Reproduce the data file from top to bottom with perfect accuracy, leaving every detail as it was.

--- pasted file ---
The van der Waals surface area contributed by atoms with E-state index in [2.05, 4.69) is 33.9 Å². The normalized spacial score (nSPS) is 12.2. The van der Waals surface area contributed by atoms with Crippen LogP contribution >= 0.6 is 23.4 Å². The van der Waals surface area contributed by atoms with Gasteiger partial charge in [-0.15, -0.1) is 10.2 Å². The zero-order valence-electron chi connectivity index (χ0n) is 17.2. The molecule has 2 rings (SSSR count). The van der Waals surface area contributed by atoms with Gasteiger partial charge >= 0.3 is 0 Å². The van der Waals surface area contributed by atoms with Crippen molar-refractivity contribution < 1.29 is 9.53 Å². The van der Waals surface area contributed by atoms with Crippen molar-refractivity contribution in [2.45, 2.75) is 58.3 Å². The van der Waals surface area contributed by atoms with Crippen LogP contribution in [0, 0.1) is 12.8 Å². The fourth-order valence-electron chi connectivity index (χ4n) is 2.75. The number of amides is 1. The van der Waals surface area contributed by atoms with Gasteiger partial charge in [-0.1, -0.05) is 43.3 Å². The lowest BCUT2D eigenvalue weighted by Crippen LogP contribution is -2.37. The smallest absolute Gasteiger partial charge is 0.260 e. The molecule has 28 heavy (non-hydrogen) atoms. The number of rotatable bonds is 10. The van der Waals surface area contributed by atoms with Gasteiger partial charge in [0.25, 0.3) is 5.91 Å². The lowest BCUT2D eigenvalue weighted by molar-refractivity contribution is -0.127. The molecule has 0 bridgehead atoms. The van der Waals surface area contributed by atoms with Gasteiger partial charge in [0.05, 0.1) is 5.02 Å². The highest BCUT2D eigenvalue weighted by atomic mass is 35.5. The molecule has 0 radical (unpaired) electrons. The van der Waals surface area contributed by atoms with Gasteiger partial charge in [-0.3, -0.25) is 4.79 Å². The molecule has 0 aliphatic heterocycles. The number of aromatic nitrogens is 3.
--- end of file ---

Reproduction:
The van der Waals surface area contributed by atoms with E-state index in [2.05, 4.69) is 33.9 Å². The normalized spacial score (nSPS) is 12.2. The van der Waals surface area contributed by atoms with Crippen LogP contribution >= 0.6 is 23.4 Å². The van der Waals surface area contributed by atoms with Gasteiger partial charge in [-0.15, -0.1) is 10.2 Å². The zero-order valence-electron chi connectivity index (χ0n) is 17.2. The molecule has 2 rings (SSSR count). The van der Waals surface area contributed by atoms with Gasteiger partial charge >= 0.3 is 0 Å². The van der Waals surface area contributed by atoms with Crippen molar-refractivity contribution < 1.29 is 9.53 Å². The van der Waals surface area contributed by atoms with Crippen molar-refractivity contribution in [2.45, 2.75) is 58.3 Å². The van der Waals surface area contributed by atoms with Crippen LogP contribution in [0, 0.1) is 12.8 Å². The fourth-order valence-electron chi connectivity index (χ4n) is 2.75. The number of amides is 1. The van der Waals surface area contributed by atoms with Gasteiger partial charge in [-0.1, -0.05) is 43.3 Å². The lowest BCUT2D eigenvalue weighted by Crippen LogP contribution is -2.37. The smallest absolute Gasteiger partial charge is 0.260 e. The molecule has 28 heavy (non-hydrogen) atoms. The number of rotatable bonds is 10. The van der Waals surface area contributed by atoms with Gasteiger partial charge in [0.25, 0.3) is 5.91 Å². The lowest BCUT2D eigenvalue weighted by molar-refractivity contribution is -0.127. The molecule has 0 bridgehead atoms. The van der Waals surface area contributed by atoms with Gasteiger partial charge in [0.05, 0.1) is 5.02 Å². The highest BCUT2D eigenvalue weighted by atomic mass is 35.5. The molecule has 0 radical (unpaired) electrons. The van der Waals surface area contributed by atoms with Gasteiger partial charge in [-0.3, -0.25) is 4.79 Å². The molecule has 0 aliphatic heterocycles. The number of aromatic nitrogens is 3.